Poll vs. Debate

Why is the debate structure better than a poll or a survey? Or is it?


The difference lies in a representational proxy or a democracy. With a survey or a poll only select people are included. This is usually around 1500 people. They are asked one question or perhaps several. But their answers are limited to the choices that the survey creator provides.

So, they are constrained by the number of people who reply, they are constrained by the answers that are offered to them, they are constrained by how the questions are posed and the specific wording. They are also constrained by time. They show a moment in time when sentiment was in one direction or the other and the final result is represented by a number or a percentage.

This percentage then is intended to inform a leader or decision-maker as to what action to take.

More often than not it is wrong, incomplete or not very useful.

Polls and surveys pretty much run the same way. When the pollster publishes his data he makes it available for people to read. The identity of the users is anonymized and aggregated. So we learn something like 20% of the respondents were males between the ages of 29 to 35 with incomes greater than $50,000.

Or a random sample of respondents declare that issue A should move forward. This is a little like a referendum.

So what’s wrong with this?

Well the downside is an individual doesn’t get a chance to contribute beyond the fixed responses or menu of choices. It is not broad-based. So most people are excluded from these surveys and polls.

The data gathered and the insights gleaned are not actionable unless some other entity decides to take action on a specific decision or poll result. It’s simply fodder for the newspapers. In fact, the target audience of respondents is usually supposed to represent the country. However these may not be people who really care about the particular issue.


So why is a debate a better format?

A debate is open to anyone, not just the chosen few. A debate allows anyone to speak up. Their questions, answers and comments are not prescribed by the author. A debate allows for comment and rebuttal. These comments, rebuttals and counter rebuttals are arguments and they are positioned so that they represent either a favorable or unfavorable position on an issue. Basically, their bias is encoded into their comment.

A debate can then be shared on a per argument or debate basis with a much broader group and used to bring more people into the debate. By having more people in the debate you end up with a larger crowd and nuanced comments that you might not otherwise uncover.

A contributor within the debate can vote on comments they like, they can maintain private or public debates and we can learn something about the person who started the whole debate.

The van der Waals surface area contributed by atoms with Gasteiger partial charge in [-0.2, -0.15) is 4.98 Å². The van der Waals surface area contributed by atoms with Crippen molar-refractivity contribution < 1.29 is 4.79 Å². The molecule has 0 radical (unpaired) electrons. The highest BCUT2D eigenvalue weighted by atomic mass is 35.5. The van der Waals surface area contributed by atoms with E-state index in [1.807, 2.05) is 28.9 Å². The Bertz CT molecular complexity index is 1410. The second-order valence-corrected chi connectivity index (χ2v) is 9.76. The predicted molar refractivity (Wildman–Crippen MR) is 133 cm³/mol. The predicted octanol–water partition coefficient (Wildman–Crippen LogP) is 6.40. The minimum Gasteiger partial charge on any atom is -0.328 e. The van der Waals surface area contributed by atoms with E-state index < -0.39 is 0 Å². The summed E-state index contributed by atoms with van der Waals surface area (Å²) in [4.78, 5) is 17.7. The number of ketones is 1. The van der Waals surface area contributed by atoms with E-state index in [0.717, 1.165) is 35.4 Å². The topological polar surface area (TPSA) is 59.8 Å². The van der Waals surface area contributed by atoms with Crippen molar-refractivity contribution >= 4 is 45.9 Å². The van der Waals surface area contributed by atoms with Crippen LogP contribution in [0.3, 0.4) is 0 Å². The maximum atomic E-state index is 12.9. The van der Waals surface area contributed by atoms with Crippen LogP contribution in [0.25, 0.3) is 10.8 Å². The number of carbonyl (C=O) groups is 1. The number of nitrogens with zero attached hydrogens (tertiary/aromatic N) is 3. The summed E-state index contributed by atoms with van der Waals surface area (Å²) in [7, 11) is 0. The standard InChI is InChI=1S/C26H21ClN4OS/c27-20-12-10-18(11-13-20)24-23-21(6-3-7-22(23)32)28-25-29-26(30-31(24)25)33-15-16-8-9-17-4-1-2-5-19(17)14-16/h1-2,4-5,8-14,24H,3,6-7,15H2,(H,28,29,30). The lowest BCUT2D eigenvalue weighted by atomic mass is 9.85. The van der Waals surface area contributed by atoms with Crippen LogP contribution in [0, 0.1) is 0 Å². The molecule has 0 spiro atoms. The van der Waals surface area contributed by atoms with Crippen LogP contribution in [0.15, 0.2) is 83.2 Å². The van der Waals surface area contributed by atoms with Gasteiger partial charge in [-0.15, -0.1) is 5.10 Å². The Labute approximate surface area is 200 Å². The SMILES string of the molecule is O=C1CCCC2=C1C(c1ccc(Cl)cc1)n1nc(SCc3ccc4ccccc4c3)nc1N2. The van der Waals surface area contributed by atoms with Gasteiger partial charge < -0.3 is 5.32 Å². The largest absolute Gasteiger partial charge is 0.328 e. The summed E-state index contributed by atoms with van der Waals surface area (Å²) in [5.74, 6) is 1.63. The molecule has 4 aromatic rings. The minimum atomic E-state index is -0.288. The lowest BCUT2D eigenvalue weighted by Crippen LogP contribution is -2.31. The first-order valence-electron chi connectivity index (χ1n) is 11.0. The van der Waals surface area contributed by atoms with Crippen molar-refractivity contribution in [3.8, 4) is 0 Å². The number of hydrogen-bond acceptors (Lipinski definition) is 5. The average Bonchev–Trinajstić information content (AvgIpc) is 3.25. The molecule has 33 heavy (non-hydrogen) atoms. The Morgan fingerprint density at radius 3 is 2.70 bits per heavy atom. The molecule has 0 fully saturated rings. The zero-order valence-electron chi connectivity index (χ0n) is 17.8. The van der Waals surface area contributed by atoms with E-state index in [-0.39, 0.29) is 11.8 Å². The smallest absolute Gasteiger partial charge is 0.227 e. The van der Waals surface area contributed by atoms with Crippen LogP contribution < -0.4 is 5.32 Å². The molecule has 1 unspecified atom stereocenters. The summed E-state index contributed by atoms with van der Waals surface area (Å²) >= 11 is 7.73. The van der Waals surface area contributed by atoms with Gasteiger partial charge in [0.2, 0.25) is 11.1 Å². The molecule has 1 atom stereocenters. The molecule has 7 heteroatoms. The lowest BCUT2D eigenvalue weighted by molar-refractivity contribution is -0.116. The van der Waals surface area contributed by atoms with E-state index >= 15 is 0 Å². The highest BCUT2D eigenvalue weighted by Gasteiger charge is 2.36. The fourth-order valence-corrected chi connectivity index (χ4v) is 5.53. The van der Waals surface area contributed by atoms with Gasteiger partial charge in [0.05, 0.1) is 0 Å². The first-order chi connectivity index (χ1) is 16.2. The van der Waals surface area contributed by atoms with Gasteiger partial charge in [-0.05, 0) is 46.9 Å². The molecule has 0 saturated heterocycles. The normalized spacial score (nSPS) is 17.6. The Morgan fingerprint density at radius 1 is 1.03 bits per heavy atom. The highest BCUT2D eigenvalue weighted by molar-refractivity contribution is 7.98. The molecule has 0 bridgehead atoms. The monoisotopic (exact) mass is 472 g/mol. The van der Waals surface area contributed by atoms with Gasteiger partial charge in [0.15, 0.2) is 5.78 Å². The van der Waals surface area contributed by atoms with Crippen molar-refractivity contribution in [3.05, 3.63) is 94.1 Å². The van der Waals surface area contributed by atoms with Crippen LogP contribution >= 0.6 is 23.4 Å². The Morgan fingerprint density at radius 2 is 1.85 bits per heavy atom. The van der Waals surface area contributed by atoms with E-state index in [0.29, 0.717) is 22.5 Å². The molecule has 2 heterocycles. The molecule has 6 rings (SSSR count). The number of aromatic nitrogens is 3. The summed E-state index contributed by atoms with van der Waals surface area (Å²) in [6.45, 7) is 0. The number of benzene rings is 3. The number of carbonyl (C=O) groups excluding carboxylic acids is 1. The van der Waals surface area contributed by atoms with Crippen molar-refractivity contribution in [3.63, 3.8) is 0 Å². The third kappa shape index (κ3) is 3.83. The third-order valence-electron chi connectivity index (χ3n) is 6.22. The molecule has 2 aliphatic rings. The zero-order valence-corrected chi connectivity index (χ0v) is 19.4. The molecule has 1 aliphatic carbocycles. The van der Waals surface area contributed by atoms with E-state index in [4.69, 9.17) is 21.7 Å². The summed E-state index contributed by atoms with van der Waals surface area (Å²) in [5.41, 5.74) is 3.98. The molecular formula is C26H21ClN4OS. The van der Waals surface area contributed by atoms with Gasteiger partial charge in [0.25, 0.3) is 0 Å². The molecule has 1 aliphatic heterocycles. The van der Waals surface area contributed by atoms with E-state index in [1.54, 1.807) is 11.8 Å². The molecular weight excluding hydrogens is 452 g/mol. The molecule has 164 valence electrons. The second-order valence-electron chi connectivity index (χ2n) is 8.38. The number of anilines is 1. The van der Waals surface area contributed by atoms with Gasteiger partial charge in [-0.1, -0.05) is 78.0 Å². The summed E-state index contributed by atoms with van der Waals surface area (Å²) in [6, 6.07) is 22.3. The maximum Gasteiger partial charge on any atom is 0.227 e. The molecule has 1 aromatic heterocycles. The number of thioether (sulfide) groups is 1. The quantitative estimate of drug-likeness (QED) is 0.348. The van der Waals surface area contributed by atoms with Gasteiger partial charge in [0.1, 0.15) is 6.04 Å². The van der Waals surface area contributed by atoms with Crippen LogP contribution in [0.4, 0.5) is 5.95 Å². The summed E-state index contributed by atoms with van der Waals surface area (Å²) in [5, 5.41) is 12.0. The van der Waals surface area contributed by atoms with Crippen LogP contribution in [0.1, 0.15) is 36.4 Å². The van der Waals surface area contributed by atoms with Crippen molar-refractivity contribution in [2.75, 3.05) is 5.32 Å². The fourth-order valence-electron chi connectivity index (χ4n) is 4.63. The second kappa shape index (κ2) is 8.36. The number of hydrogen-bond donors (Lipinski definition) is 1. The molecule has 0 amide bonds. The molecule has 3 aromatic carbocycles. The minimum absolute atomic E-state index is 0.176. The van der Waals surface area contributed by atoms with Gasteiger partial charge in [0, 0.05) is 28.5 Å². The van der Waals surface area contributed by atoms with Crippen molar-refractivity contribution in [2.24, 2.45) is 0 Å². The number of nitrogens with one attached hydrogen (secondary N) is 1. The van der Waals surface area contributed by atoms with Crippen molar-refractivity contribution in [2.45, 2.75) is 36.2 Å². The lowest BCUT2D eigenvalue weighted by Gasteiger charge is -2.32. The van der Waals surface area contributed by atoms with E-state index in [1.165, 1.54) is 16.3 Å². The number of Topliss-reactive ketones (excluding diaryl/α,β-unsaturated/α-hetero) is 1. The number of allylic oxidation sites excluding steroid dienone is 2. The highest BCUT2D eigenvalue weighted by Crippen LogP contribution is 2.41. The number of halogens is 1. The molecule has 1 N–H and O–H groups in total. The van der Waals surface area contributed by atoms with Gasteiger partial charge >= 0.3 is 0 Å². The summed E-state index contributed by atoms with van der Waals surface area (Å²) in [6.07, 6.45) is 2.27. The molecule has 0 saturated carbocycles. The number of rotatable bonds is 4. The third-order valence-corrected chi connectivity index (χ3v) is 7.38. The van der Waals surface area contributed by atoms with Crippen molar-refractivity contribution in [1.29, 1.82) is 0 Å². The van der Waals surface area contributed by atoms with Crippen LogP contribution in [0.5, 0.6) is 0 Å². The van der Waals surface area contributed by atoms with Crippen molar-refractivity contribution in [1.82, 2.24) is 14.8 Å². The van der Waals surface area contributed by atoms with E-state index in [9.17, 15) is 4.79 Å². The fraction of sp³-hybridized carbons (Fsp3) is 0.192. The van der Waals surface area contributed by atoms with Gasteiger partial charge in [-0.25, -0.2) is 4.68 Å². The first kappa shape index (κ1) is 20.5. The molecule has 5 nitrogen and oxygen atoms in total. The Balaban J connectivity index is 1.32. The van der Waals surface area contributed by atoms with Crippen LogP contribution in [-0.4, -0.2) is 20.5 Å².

If users want to take the debate to the next level they can get their position fixed and actually make their intelligence actionable by contributing to a cause.

A debate can then be taken up since it is financed and move forward along political lines. By engaging government affairs professionals or a lobbyist, users and contributors to the debate can actually begin to affect public policy.

Since users are identified when they join the debate their voices are tied to their correct political jurisdictions and they can be aligned with the correct legislator.

The user has the safety of the group yet the respect of the platform in order to advance their position.

The other distinction with the debate platform is that users who participate can form a community. This is optional because some people may not want to join. But the opportunity to find like-minded people exists.

The debate occurs over a longer period of time. So it is not an isolated event that occurs in a moment of excitement. It maintains a longer-term continuity and can assist in a thread of discussion that gives more clarity to many parts of an issue particularly a complex one.

The debate has all the benefits and none of the constraints of a survey or a poll.

So the key benefits of the debate versus a survey are the following:

  • It is open
  • Inclusive
  • Enduring
  • Community focused
  • Allows comment and dissent
  • Tracks voting
  • Aligns users constituents and decision-makers
  • Actionable
  • Engaging
  • Can be shared
  • Can be used to make decisions

So, do we have a place for surveys and polls? Yes. But do we also have a place for online public debate? We do now.

About iLobby

John Thibault is the founder and CEO of iLobby and the author of the #1 international best seller, How to Change a Law. http://amzn.to/1XyrWu6 iLobby is the easiest way for anyone to pass a law. Cloud-based, crowd sourced, crowd funded. Free minicourse available at http://bit.ly/28MQ0qW People use iLobby to debate issues, seek resolution to political problems in their community, and to discover, share and express what is important to them.
This entry was posted in Congress, Democracy, Grassroots advocacy, News, Politics. Bookmark the permalink.

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